It is wild to think someone gifted with such a maverick attitude like Jimi Hendrix would last a minute in the army, an arena which would have seen him ruled by an iron fist. Remarkably, even the mercurial Hendrix found himself succumbing to the authoritarian rule for some time before he cunningly planned a way to be relieved from his duties, cleverly playing peoples prejudices against them by pretending to have homosexual tendencies.
As a teenager, Hendrix found himself on the wrong side of the law on two occasions when authorities had caught him riding in stolen cars. Hendrix was not even yet 19-years-old and found himself met with the unwanted decision of choosing whether he wanted to visit prison or join the army. This left Hendrix with little to no choice about what he was going to do with his life but to join the army on May 31st, 1961, which is not how he envisaged spending his young formative adult years.
He then completed eight weeks of basic training at Fort Ord, California, and found himself assigned to the 101st Airborne Division and stationed at Fort Campbell, Kentucky. It was November 8th when he arrived in Kentucky and, judging by the letter he wrote to his father, Hendrix immediately knew it wasn’t the vocation for him. “There’s nothing but physical training and harassment here for two weeks,” he complained. “Then when you go to jump school, you get hell. They work you to death, fussing and fighting,” his letter continued.
One good thing did come out with his stint in the army, however, and that was that it saw him spend any spare time he had to hone his craft. Hendrix was completely obsessed and enamoured with his red Silvertone Danelectro which soon became a distraction which led to him being on the receiving end of not only taunts but also physical abuse from his so-called peers. Hendrix was always so headstrong that this was like water off a duck’s back and he wasn’t going to let this abuse prevent him from being himself.
Not everybody in the army was hostile to him, however, and fellow serviceman Billy Cox walked past an army club and heard Hendrix playing. He was exceedingly impressed by Hendrix’s godlike technique, which Cox later described as a combination of John Lee Hooker and Beethoven. Within weeks, they began performing at local clubs on the weekends with other local musicians under the name of The Casuals — this confirmed to Hendrix that this is what he was destined to do with his life and immediately tried to find a way to get out of the army so he could focus on his dream.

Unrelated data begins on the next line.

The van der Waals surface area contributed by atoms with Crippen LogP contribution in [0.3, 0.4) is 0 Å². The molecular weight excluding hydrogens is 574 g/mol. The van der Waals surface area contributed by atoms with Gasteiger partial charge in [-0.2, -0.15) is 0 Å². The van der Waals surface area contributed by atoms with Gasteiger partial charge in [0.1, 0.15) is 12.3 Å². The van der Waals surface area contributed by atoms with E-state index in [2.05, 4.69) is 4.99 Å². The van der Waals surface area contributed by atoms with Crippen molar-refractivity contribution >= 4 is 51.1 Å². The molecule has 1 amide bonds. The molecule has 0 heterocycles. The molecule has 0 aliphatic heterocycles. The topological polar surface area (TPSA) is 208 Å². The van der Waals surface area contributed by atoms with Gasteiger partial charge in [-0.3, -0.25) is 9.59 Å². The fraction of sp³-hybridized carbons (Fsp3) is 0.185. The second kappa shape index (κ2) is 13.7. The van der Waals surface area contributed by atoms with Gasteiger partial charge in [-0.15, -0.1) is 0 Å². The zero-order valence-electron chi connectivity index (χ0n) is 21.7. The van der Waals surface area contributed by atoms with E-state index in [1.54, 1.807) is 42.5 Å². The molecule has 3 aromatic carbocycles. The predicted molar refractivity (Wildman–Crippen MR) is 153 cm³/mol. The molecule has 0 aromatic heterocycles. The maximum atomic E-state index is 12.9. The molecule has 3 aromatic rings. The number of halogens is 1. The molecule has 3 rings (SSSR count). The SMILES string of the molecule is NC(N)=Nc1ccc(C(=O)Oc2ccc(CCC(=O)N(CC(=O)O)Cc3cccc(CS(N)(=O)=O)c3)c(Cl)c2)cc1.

His superiors quickly became fed up with Hendrix as his attitude was clear for all to see that he had absolutely no interest in being there and enough was enough. On May 24th his platoon sergeant, James C. Spears, filed a report in which he stated, “He has no interest whatsoever in the army. It is my opinion that Private Hendrix will never come up to the standards required of a soldier. I feel that the military service will benefit if he is discharged as soon as possible.”
He wasn’t discharged immediately as Spears suggested, however. Taking things into his own hands, Hendrix took a gamble that somehow paid off and got him out of his living hell. According to Charles R. Cross’s book Room Full of Mirrors, Hendrix lied to the base psychiatrist and said that he had fallen in love with one of his army mates which he knew would play on the fear of his homophobic colleagues.
Hendrix also told the psychiatrist that he was addicted to pleasuring himself, he even got caught doing so which was almost definitely planned and a stroke of genius on his part. The book alleges that the doctor then discharged Hendrix because of his ‘homosexual tendencies’ although, the official line is that he broke his ankle on a parachute jump.
The year that Hendrix spent in the army was an experience that he hated almost every second of but it did confirm to him that the only thing he wanted to do with his life was play guitar and he was damn sure that nothing was going to stop him chasing his dreams, not even the US army.